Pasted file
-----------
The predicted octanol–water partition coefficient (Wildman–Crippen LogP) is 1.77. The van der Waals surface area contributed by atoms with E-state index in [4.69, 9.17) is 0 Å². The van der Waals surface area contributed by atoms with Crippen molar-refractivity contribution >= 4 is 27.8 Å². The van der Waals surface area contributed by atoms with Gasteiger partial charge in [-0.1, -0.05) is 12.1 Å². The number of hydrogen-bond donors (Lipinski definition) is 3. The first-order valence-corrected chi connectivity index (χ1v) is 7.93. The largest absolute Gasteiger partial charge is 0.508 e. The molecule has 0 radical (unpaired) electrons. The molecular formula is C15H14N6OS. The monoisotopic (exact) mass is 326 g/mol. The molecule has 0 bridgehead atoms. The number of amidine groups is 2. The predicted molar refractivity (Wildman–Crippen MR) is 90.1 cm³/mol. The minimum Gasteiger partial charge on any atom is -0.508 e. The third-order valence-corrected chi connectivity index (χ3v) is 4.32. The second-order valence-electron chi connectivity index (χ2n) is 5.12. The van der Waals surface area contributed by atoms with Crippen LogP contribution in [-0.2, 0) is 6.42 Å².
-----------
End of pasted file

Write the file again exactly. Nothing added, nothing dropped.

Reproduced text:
The predicted octanol–water partition coefficient (Wildman–Crippen LogP) is 1.77. The van der Waals surface area contributed by atoms with E-state index in [4.69, 9.17) is 0 Å². The van der Waals surface area contributed by atoms with Crippen molar-refractivity contribution >= 4 is 27.8 Å². The van der Waals surface area contributed by atoms with Gasteiger partial charge in [-0.1, -0.05) is 12.1 Å². The number of hydrogen-bond donors (Lipinski definition) is 3. The first-order valence-corrected chi connectivity index (χ1v) is 7.93. The largest absolute Gasteiger partial charge is 0.508 e. The molecule has 0 radical (unpaired) electrons. The molecular formula is C15H14N6OS. The monoisotopic (exact) mass is 326 g/mol. The molecule has 0 bridgehead atoms. The number of amidine groups is 2. The predicted molar refractivity (Wildman–Crippen MR) is 90.1 cm³/mol. The minimum Gasteiger partial charge on any atom is -0.508 e. The third-order valence-corrected chi connectivity index (χ3v) is 4.32. The second-order valence-electron chi connectivity index (χ2n) is 5.12. The van der Waals surface area contributed by atoms with Crippen LogP contribution in [-0.2, 0) is 6.42 Å².